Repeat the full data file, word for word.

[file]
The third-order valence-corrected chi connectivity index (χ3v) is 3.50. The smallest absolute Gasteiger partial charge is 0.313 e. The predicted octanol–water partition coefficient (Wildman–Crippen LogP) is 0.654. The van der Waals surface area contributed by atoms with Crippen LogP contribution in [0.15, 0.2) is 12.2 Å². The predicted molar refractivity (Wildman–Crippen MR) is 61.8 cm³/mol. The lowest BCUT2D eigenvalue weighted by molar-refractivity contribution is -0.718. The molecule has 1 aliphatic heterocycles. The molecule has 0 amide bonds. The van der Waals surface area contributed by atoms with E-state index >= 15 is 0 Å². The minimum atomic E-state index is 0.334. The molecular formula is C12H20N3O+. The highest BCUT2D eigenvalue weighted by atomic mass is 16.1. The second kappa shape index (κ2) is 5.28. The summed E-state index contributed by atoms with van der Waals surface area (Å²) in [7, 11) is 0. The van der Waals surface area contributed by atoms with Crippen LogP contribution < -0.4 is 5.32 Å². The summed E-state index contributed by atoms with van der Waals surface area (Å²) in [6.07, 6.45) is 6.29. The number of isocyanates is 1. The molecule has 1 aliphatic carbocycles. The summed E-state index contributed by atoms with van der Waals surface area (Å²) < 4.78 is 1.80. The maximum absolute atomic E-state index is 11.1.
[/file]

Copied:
The third-order valence-corrected chi connectivity index (χ3v) is 3.50. The smallest absolute Gasteiger partial charge is 0.313 e. The predicted octanol–water partition coefficient (Wildman–Crippen LogP) is 0.654. The van der Waals surface area contributed by atoms with Crippen LogP contribution in [0.15, 0.2) is 12.2 Å². The predicted molar refractivity (Wildman–Crippen MR) is 61.8 cm³/mol. The lowest BCUT2D eigenvalue weighted by molar-refractivity contribution is -0.718. The molecule has 1 aliphatic heterocycles. The molecule has 0 amide bonds. The van der Waals surface area contributed by atoms with E-state index >= 15 is 0 Å². The minimum atomic E-state index is 0.334. The molecular formula is C12H20N3O+. The highest BCUT2D eigenvalue weighted by atomic mass is 16.1. The second kappa shape index (κ2) is 5.28. The summed E-state index contributed by atoms with van der Waals surface area (Å²) in [7, 11) is 0. The van der Waals surface area contributed by atoms with Crippen LogP contribution < -0.4 is 5.32 Å². The summed E-state index contributed by atoms with van der Waals surface area (Å²) in [6.07, 6.45) is 6.29. The number of isocyanates is 1. The molecule has 1 aliphatic carbocycles. The summed E-state index contributed by atoms with van der Waals surface area (Å²) < 4.78 is 1.80. The maximum absolute atomic E-state index is 11.1.